But it should be intuitively obvious that over-the-counter heroin would be far, far safer than black-market heroin.

          1. This is a few years old, but it has a nice table in it:


            1. Or never mind, that still isn't based on users.

              1. Annual drug overdose death rates*

                * Per 100,000 population. Based on U.S. Census resident population estimates.

                Exactly what I was wondering about.

                1. never mind. I just realized what you were saying.

            2. Cocaine is 2 1/2 times greater that heroin.

            3. It's also just FL numbers

              1. Well that screws up everything 😉


                  National stats for 2008

    1. In 2010, 30,006 (78%) of the 38,329 drug overdose deaths in the United States were unintentional, 5,298 (14%) of suicidal intent, and 2,963 (8%) were of undetermined intent.

      "In 2010, of the 38,329 drug overdose deaths in the United States, 22,134 (60%) were related to pharmaceuticals.
      Of the 22,134 deaths relating to prescription drug overdose in 2010, 16,652 (75%) involved opioid analgesics (also called opioid pain relievers or prescription painkillers), and 6,497 (30%) involved benzodiazepines."

      1. If we want to determine how "dangerous" heroin is, we need to know how many heroin users accidentally kill themselves.

        So some place, there is a report that tells how many heroin deaths there were in a given year. Some place else, we might find a report that estimates how many heroin users there are. So then we could estimate what percentage of heroin users kill themselves in any given year.

        We could repeat this process with prescription opiates, and then we could compare apples to apples.

        But I am at work and don't really have enough interest to go digging in the Internet.

        1. And the reason I'm not that interested is because I claim that the death rates for heroin and prescription opiates would be basically the same if heroin was not illegal.

  9. In the wake of Philip Seymour Hoffman's death

    Philip Seymour Hoffman is dead? Wow! I limit my daily reading to Reason, so this is the first I've heard about it.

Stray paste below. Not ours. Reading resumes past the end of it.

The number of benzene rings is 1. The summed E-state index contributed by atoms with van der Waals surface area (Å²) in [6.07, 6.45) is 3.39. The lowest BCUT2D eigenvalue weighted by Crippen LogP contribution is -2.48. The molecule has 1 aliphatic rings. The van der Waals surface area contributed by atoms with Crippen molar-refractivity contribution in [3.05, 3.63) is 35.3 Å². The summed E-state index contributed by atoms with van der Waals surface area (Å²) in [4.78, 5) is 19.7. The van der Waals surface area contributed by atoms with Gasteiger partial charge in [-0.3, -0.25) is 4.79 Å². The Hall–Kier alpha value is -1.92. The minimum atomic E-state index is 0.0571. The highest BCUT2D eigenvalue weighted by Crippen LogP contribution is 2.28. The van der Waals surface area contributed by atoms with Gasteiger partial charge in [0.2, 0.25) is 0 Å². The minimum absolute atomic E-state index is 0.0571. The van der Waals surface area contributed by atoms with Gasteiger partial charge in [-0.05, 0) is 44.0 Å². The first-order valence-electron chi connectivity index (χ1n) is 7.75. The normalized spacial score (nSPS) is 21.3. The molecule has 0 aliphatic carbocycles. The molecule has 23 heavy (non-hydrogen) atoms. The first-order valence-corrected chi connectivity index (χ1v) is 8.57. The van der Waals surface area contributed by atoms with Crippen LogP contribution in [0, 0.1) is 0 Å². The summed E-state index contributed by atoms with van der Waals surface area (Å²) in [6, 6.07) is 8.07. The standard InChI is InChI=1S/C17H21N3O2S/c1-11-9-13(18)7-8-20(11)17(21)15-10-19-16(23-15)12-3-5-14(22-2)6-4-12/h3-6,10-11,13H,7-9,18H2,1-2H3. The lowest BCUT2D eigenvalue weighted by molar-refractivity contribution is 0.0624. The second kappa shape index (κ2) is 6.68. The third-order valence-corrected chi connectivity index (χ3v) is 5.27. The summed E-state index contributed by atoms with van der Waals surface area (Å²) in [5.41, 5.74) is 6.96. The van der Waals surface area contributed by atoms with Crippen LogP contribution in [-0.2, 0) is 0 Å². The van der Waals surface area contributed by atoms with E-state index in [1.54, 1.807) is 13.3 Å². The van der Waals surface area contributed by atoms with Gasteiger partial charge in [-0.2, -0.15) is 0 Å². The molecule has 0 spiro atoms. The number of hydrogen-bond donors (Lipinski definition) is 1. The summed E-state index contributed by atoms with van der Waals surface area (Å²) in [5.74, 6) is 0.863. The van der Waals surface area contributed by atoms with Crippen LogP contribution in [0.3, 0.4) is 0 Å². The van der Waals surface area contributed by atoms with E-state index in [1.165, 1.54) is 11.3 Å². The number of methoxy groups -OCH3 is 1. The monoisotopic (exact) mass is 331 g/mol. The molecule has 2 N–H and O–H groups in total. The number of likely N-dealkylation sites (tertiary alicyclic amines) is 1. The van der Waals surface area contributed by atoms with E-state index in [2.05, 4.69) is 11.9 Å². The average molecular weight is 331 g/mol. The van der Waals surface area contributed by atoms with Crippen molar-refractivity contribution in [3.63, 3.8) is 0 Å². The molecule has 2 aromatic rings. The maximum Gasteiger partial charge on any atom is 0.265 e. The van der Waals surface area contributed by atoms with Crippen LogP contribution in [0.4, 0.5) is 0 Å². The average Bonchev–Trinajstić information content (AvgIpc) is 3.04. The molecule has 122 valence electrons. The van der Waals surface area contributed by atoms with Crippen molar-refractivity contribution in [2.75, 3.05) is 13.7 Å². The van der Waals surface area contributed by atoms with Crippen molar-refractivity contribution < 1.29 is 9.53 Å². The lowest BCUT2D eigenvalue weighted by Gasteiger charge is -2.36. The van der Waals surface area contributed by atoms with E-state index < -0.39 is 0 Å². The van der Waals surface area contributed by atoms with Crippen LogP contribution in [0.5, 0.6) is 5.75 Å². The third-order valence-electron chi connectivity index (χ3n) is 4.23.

1. What is a Philip Seymour Hoffman? And, why should I give a shit?

  10. Politicians... Overdose on Heroin

    I'll drink to that!

  11. I am hearing more stories about heroin on the news so obviously heroin use is on the rise.

    1. It sounds like the "In" drug and I like to stay hip and with-it - so I'm switching from scotch to heroin.

      I hope it doesn't turn out like in the late eighties when I took trip down crack-whore lane.

  12. Is it okay if I beg for a hit tip for the Vermont story?

  13. Would you agree that using hard drugs such as heroin is stupid? Perhaps you can fix stupid, but as Hoffman's death demonstrates, it isn't easy to fix stupid. You can think you fixed stupid, but even "intelligent" users such as Hoffman demonstrate that stupid runs deep. It appears that stupid wants a fix more than stupid wants to be fixed. Perhaps we need an education campaign centered around the theme, "Are you stupid?" There should be a vast number of images of what stupid looks like after wasting away and dying from using hard drugs.

    Then, to placate those who feel there is a class war on drugs, prominently display a "Stupid Box" in each school filled with free samples of hard drugs to anyone who wants to be stupid [to avoid discriminating against those who are poor and can't afford drugs]. Seal each sample in an envelope along with the addresses for emergency rooms, where to apply for food stamps, where to apply for Medicaid, and local funeral parlors that offer cheap funerals. Then see who the really stupid people are. They can't be fixed.

  14. I really love Reason, but I gotta say that I find this week's theme--Heroin: What's the Big Deal?--to be odd and little disturbing. I hate when people (usually liberals) poo-poo popular opinion on anything and everything just to prove how clever they are compared to the masses, and I hope that's not what's going on here. Legal or not, heroin is bad stuff. Maybe sharing that widely-held sentiment makes me a sheep, but I think that's the correct position, so I'm not inclined to argue the other way.